How to use HARO (Help A Reporter Out) – Quick Tips

If you're already using HARO, skip to here. If you're new to the service and want to understand the benefits, how to pitch, and learn some tips on best practices, read on.

Building links to a website is a top priority for business owners, content marketers, and website managers in order to improve SEO and drive relevant clicks from Google. It’s no revelation that backlinks and Public Relations (PR) are important for helping grow a website’s organic traffic. But building quality backlinks and doing PR outreach can be expensive and time-consuming. Fortunately, there is an increasingly popular and free service called Help A Reporter Out that can help small businesses compete with the big players.

Once the secret weapon of PR professionals, HARO has now become a hunting ground for free PR and links. You can make this free service work for you if you put in the effort.

It’s true that many business owners fail to produce results from HARO and dismiss it as too difficult. But they fail because they approach the service incorrectly. There are proven methods for pitching journalists and positioning yourself or your business as a reliable source of information.

If you follow the simple advice in the following HARO tips, you will make progress.

How does Help A Reporter Out work?

HARO works like this: journalists seeking quotes and input from experts (and non-experts) for articles add requests to the HARO email list. HARO sends daily emails with requests. Subscribers scan the emails for topics in their fields of expertise and pitch the reporters. The expert could get credit with a mention and a backlink if a reporter uses their pitch.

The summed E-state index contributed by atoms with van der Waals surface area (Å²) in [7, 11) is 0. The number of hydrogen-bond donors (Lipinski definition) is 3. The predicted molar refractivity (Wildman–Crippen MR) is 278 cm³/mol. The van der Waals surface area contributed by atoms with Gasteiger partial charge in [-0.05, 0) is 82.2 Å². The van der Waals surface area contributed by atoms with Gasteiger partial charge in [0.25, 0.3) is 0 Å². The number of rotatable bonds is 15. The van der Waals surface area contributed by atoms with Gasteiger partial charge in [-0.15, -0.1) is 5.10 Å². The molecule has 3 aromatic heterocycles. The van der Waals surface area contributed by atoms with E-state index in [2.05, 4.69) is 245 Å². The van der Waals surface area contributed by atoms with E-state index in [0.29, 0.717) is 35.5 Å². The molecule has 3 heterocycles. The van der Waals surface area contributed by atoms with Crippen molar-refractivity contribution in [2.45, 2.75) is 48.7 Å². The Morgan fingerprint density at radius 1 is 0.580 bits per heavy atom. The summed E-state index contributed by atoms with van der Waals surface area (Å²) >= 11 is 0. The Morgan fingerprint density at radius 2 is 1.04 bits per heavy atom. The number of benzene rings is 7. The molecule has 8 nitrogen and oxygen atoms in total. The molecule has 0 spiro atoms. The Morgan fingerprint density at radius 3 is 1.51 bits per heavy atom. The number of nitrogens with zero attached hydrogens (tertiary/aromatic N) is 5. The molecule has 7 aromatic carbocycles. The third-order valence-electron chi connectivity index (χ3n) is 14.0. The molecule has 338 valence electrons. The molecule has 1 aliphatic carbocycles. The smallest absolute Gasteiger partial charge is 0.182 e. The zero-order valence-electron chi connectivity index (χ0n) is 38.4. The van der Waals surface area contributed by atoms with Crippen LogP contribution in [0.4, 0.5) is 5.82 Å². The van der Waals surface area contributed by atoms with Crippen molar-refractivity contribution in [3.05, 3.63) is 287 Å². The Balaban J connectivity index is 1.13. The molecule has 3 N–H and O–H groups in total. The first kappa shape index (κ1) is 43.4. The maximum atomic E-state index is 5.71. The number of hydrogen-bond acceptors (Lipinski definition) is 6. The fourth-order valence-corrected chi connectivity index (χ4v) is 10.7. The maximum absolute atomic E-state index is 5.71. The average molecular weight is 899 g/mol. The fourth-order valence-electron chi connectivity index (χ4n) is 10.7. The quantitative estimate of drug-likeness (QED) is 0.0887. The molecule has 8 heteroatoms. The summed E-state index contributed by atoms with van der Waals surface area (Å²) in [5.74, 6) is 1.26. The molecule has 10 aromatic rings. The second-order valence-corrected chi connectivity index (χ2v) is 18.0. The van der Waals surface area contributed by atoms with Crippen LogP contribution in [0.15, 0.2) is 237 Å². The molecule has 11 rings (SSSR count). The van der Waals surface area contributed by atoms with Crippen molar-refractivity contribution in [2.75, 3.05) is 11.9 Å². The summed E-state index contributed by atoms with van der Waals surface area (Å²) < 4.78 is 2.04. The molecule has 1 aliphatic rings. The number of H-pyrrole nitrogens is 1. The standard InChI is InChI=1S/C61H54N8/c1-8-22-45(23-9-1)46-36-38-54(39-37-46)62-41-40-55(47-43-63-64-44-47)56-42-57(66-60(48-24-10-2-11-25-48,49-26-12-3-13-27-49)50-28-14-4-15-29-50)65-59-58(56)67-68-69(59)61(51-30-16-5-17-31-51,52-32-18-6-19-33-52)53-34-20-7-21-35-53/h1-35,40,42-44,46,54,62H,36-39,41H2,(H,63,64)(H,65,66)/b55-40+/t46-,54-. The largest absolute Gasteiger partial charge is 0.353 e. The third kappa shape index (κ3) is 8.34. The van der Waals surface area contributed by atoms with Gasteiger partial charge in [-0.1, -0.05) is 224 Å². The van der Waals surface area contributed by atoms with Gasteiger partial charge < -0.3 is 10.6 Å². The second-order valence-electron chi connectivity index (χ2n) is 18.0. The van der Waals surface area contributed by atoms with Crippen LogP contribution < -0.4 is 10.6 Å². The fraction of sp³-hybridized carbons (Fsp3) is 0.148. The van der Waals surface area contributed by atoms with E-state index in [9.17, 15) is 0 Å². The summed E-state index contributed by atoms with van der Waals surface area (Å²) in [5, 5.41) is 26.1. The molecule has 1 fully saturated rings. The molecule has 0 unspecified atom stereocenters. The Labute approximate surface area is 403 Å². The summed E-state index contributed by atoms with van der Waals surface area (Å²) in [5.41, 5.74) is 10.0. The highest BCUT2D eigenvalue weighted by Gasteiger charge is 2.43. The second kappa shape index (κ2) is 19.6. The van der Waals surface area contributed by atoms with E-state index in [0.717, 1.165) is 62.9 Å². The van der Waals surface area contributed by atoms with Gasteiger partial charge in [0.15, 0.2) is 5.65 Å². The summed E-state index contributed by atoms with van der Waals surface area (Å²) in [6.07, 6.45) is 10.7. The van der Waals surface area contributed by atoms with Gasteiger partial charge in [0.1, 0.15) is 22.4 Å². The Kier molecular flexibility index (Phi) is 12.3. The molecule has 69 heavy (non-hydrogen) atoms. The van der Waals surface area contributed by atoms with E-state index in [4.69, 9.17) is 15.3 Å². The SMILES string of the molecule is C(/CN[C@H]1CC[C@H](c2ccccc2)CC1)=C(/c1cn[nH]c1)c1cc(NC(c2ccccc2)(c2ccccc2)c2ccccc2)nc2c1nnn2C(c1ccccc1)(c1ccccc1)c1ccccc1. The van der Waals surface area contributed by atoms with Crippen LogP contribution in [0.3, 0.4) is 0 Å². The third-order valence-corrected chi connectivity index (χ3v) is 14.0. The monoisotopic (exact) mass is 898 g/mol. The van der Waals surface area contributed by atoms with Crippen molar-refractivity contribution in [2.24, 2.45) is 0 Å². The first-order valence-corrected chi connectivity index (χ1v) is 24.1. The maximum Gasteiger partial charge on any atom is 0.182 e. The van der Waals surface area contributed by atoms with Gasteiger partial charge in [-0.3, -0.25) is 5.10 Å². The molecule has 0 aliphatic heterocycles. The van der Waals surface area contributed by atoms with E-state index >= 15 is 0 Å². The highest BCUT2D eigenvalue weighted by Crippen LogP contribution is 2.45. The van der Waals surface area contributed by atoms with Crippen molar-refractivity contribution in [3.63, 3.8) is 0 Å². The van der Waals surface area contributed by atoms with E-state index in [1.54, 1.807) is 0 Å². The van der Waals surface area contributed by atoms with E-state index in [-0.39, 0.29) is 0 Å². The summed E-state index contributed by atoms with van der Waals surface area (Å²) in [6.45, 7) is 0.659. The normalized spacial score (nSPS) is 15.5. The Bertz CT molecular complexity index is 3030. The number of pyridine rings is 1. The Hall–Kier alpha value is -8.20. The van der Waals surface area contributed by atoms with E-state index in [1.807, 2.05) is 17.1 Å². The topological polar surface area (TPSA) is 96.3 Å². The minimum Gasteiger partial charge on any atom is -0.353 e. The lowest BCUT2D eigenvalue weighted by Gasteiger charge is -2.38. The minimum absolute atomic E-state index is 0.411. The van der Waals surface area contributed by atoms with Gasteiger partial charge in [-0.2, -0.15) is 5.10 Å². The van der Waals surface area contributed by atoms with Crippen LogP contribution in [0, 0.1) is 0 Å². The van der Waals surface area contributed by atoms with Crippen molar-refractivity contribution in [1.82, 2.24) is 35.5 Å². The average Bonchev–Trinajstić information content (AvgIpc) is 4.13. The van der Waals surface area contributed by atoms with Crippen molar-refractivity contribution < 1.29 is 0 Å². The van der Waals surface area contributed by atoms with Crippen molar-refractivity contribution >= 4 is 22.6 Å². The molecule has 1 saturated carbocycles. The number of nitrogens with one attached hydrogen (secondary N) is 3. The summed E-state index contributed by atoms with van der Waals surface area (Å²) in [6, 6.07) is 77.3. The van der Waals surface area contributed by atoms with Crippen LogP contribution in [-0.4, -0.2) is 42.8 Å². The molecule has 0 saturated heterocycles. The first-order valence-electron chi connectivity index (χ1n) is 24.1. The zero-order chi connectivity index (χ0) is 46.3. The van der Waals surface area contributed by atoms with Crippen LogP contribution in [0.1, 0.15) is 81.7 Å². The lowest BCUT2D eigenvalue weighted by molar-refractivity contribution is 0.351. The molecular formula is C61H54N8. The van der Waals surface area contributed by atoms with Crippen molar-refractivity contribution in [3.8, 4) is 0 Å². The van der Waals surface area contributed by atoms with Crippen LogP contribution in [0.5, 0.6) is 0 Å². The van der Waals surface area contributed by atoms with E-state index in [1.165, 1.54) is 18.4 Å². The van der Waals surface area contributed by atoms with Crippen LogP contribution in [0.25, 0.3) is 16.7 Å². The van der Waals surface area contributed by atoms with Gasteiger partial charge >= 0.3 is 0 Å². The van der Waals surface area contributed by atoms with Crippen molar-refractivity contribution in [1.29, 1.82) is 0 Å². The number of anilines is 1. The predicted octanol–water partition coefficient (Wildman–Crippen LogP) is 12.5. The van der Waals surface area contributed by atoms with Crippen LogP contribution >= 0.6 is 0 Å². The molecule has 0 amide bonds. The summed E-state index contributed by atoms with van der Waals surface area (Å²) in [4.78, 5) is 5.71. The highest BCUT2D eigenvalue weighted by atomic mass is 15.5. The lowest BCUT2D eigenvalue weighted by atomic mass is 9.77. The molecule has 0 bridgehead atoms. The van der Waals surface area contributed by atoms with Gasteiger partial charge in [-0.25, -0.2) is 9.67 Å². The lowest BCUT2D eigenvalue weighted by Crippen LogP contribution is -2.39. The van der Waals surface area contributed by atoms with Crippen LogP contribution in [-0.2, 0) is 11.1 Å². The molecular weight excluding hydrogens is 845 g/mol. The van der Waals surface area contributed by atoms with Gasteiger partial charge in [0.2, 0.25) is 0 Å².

As a business owner, Help A Reporter Out is a great service for getting free press and links to your website.

Reporters get free content, research, and quotes from expert sources in their articles. Sources (bloggers, SaaS companies, and small business owners) get valuable SEO backlinks and industry exposure. It’s a win-win for everyone.

How to save time on HARO emails

As a source, you can spend a lot of time reading through email, so it might be worthwhile outsourcing this task to a Virtual Assistant or using email parsing software (try Pabbly Email Parser or Parseurr). Gmail has a fairly good filter feature as well. 

But having a human read the HARO requests is still the best method. This is because people can spot opportunities in related industries that algorithms may not. I’ll give an example. Many gym owners have expertise in areas other than fitness. They are often business experts as well. They can have startup experience, social media expertise, and digital marketing expertise. In addition to fitness experts, fitness facility managers may employ freelance writers, productivity experts, sports apparel experts, nutrition gurus, and presenters who provide in-person presentations.

The more requests you read, the more opportunities you will find.

How to pitch your answer

A perfect email pitch should be no more than two or three paragraphs long. A journalist doesn’t want to read through an entire blog post’s worth of content unless they specifically ask for more details.

  • Include quotable text snippets. Think like a copywriter! Provide engaging, bite-sized statements that a journalist can copy and paste into their article or project. By making the process easier for the journalist and by providing higher quality content, you will have a higher probability of being featured (and, as a result, get more traffic).
  • Don’t write an article. Use short, snappy sentences. Imagine writing a headline or title for social channels. Use short sentences or short paragraphs.
  • Differentiate your response from what everyone else would write. If the reporter is looking for the best abs exercises, don’t suggest the plank or crunches. Instead, think outside the box. Stand out!